Monday, October 15, 2012

Bookish Adventures in Italy Part One- Bookstores!

Typical Roman Cobblestone Street
My recent trip through Florence, Rome and Sorrento was a family vacation and my first time in Italy, so most of our time was spent visiting landmark sites like the Forum, the Vatican, the Uffizi and Pompeii. Our days were pretty highly structured and I didn't have much time for wandering. But when I did I somehow always seemed to wind up at a bookstore. I wonder why!

In Florence, I visited Giunti al Punto, an Italian chain bookstore with a small section in English and other foreign languages. It's located just down the street from the Pitti Palace. I didn't get a picture, but I did get a copy of Arrivederci Amore, Ciao, by Massimo Carlotto, which is my favorite book by that author. I thought it would be fun to have the Italian version for my collection!

Onto Rome, and here we had a little more free time and a little more luck when it came to running into bookstores serendipitiously. I did some research ahead of time on English-language bookstores in Rome but when I got there I decided
  • I wasn't interested in shopping for English language books in Italy because I can get those at home (duh) and
  • I would rather not worry about seeking out particular things and just enjoy what I happened to discover.
And as it turned out, the one bookstore I went looking for, an English language shop in the Trastevere neighborhood, was closed for a two-hour lunch break when I stopped by. That'll teach me to plan!

The Open Door Bookshop, Rome
I did visit The Open Door Bookshop in Trastevere,  a delightful store featuring used books in many languages. I didn't find anything to bring home but it was here that my husband decided to start hunting for a complete set of the Hitchhiker's Guide series in Italian- which he eventually succeeded in completing.

I also practiced my crappy Italian and chatted with the bookseller about being a bookseller myself.

Libreria Fahrenheit 451, Rome
The second independent store we visited was just off the busy Campo di Fiore, and it was called Libreria Fahrenheit 451, after the famous Ray Bradbury novel. The store featured new and used books, mainly in Italian, and also houses a collection of various editions of Bradbury's novel. I bought a book about the Italian movie La Dolce Vita and continued my campaign of terror against Italians by attempting to speak to them in a mangled version of their beautiful language.

Centro Storico branch of la Feltrinelli
Onward to the second and by far better of the two Italian chains I visited, La Feltrinelli. La Feltrinelli, from what I could gather, is like the Barnes & Noble of Italy but so, so much better. I visited three or four in Rome alone; two near my hotel, one in the Centro Storico neighborhood near the Pantheon and maybe another one somewhere.

The first one we visited, on the via del Babuino, was a straightforward affair and fun to browse through. The Centro Storico location featured books, music and movies, as well as a swell-looking café. I visited at the end of an extremely long day of walking so I didn't spend the time there that I would have if I had been visiting at my leisure, but I did pick up a great book on Italian cinema, Il Grande Cinema Italiano, by Roy Menarini. A year-by-year, movie-by-movie history of Italian movie making, it's going to be a great resource. It's all in Italian but I can figure out most of it.  We visited a third location near the first, this one a specialty Feltrinelli called RED (Read, Eat, Dream. Leggi, Mangia, Sogna), which carries a large selection of Italian food and other specialty items as well as books. Here, Jeff finished collecting the Hitchhiker's series!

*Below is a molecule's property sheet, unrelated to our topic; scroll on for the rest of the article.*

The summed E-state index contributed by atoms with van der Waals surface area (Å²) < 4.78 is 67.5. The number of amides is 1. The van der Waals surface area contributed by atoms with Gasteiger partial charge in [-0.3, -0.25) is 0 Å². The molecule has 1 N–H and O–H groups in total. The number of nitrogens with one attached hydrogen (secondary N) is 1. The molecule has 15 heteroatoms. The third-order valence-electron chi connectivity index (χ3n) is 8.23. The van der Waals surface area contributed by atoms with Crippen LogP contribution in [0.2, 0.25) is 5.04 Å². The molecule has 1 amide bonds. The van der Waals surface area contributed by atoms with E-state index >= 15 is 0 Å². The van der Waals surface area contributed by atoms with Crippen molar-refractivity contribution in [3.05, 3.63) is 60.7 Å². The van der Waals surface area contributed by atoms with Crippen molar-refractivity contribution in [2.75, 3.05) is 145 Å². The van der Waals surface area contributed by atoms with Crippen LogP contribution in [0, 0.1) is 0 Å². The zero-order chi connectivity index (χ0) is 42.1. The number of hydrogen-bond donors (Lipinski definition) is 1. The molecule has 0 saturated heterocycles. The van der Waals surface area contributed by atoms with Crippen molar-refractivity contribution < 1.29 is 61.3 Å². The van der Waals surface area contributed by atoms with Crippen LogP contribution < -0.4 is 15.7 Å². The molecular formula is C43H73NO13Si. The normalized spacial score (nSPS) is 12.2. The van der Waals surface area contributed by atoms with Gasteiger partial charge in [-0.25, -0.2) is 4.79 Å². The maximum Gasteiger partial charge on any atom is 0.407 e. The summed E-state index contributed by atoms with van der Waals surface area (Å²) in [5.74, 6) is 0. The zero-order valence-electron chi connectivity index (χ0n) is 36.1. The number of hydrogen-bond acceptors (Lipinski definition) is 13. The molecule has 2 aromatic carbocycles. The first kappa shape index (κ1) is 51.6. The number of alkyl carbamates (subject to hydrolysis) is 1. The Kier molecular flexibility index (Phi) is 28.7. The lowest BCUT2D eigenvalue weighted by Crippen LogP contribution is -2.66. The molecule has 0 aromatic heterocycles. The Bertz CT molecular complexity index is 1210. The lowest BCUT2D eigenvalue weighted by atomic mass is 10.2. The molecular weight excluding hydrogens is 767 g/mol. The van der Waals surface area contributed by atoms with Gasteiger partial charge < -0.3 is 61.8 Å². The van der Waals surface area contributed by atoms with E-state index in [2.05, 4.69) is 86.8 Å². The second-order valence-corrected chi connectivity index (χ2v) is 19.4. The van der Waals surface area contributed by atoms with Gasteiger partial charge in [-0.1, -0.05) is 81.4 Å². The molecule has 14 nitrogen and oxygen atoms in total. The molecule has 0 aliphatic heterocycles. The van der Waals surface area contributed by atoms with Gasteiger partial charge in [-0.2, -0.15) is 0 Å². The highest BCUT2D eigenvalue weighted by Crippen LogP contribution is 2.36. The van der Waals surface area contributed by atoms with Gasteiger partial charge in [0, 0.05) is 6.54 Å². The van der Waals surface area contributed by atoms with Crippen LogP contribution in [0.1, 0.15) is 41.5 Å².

Libreria Tasso, Sorrento
In the resort town of Sorrento we visited Libreria Tasso, a small independent bookstore named after two Renaissance poets who hail from the town, father and son Bernardo and Torquato Tasso. Tasso fils is the author of Jerusalem Delivered, one of the most widely read European poetical works up till the beginning of the 19th century, and Tasso père was also a famous poet of his day.

The bookstore is smallish and filled with books for locals and tourists alike; they have a selection of English language books as well as guidebooks and souvenir books and other items. I picked up a 2013 calendar of famous Italian films. Fun!

Libreria la Conchiglia, including many of the books they publish.
Finally, on the island of Capri we visited La Conchiglia, a small bookstore featuring rare reprints of books by and about people who've lived on Capri. The shop is a storefront to the eponymous publishing house responsible for producing these books. Jeff was thrilled to find a guidebook to the ruins of the Capri home of Roman emperor Tiberius; the ruins are a long hike from the center of town, and we didn't have time to visit, but the book is a little treasure for lovers of Roman history like my husband. The store itself was pretty and the staff was friendly and helpful.

Simenon gialli at a Roman Feltrinelli
I really enjoyed the time I spent browsing and shopping in Italy's bookstores. I learned that thrillers and mysteries are called gialli or yellow books, and saw a display of Simenon mysteries in yellow paper covers. Chicklit was called letturatura rosa, or pink books. I admired the beautiful covers and paper that even the cheapest books were published in, and admired even more the many elaborately printed and bound childrens' books and fine editions I came across.

Most places had at least some books in English, French and German as well as other languages as well as travel guides and souvenir books prominently displayed.

Overall I think my visits to Italian bookstores just made me want to learn Italian all the more, so I can read more of the beautiful and fascinating-looking things that are available!